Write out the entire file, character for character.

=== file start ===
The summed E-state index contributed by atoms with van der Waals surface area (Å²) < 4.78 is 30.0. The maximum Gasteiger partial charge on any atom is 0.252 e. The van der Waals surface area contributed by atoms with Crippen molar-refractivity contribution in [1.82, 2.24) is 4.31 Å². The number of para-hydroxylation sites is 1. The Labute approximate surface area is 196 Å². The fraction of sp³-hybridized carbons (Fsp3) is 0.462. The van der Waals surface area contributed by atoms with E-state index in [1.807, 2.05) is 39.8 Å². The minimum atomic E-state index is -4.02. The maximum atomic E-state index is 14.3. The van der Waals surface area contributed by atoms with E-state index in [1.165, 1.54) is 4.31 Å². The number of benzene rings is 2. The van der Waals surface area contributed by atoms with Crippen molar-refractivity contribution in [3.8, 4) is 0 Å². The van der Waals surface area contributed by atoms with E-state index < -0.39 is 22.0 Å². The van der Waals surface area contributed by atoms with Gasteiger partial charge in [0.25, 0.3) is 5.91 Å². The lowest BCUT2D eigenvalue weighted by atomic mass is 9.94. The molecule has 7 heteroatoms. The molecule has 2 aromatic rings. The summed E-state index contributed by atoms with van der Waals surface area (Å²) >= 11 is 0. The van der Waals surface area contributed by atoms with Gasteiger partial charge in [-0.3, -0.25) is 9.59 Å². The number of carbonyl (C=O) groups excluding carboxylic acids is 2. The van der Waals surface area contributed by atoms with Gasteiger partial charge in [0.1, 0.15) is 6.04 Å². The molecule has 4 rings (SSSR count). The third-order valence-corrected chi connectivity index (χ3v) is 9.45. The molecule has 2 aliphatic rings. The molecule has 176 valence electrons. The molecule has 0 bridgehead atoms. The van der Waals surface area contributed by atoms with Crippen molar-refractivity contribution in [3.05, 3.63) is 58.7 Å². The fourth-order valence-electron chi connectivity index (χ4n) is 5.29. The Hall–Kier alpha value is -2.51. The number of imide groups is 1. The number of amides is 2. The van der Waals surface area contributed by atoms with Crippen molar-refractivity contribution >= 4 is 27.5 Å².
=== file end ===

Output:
The summed E-state index contributed by atoms with van der Waals surface area (Å²) < 4.78 is 30.0. The maximum Gasteiger partial charge on any atom is 0.252 e. The van der Waals surface area contributed by atoms with Crippen molar-refractivity contribution in [1.82, 2.24) is 4.31 Å². The number of para-hydroxylation sites is 1. The Labute approximate surface area is 196 Å². The fraction of sp³-hybridized carbons (Fsp3) is 0.462. The van der Waals surface area contributed by atoms with E-state index in [1.807, 2.05) is 39.8 Å². The minimum atomic E-state index is -4.02. The maximum atomic E-state index is 14.3. The van der Waals surface area contributed by atoms with E-state index in [1.165, 1.54) is 4.31 Å². The number of benzene rings is 2. The van der Waals surface area contributed by atoms with Crippen molar-refractivity contribution in [3.8, 4) is 0 Å². The van der Waals surface area contributed by atoms with E-state index < -0.39 is 22.0 Å². The van der Waals surface area contributed by atoms with Gasteiger partial charge in [0.25, 0.3) is 5.91 Å². The lowest BCUT2D eigenvalue weighted by atomic mass is 9.94. The molecule has 7 heteroatoms. The molecule has 2 aromatic rings. The summed E-state index contributed by atoms with van der Waals surface area (Å²) >= 11 is 0. The van der Waals surface area contributed by atoms with Gasteiger partial charge in [-0.3, -0.25) is 9.59 Å². The number of carbonyl (C=O) groups excluding carboxylic acids is 2. The van der Waals surface area contributed by atoms with Gasteiger partial charge in [0.1, 0.15) is 6.04 Å². The molecule has 4 rings (SSSR count). The third-order valence-corrected chi connectivity index (χ3v) is 9.45. The molecule has 2 aliphatic rings. The molecule has 176 valence electrons. The molecule has 0 bridgehead atoms. The van der Waals surface area contributed by atoms with Crippen molar-refractivity contribution in [3.05, 3.63) is 58.7 Å². The fourth-order valence-electron chi connectivity index (χ4n) is 5.29. The Hall–Kier alpha value is -2.51. The number of imide groups is 1. The number of amides is 2. The van der Waals surface area contributed by atoms with Crippen molar-refractivity contribution >= 4 is 27.5 Å².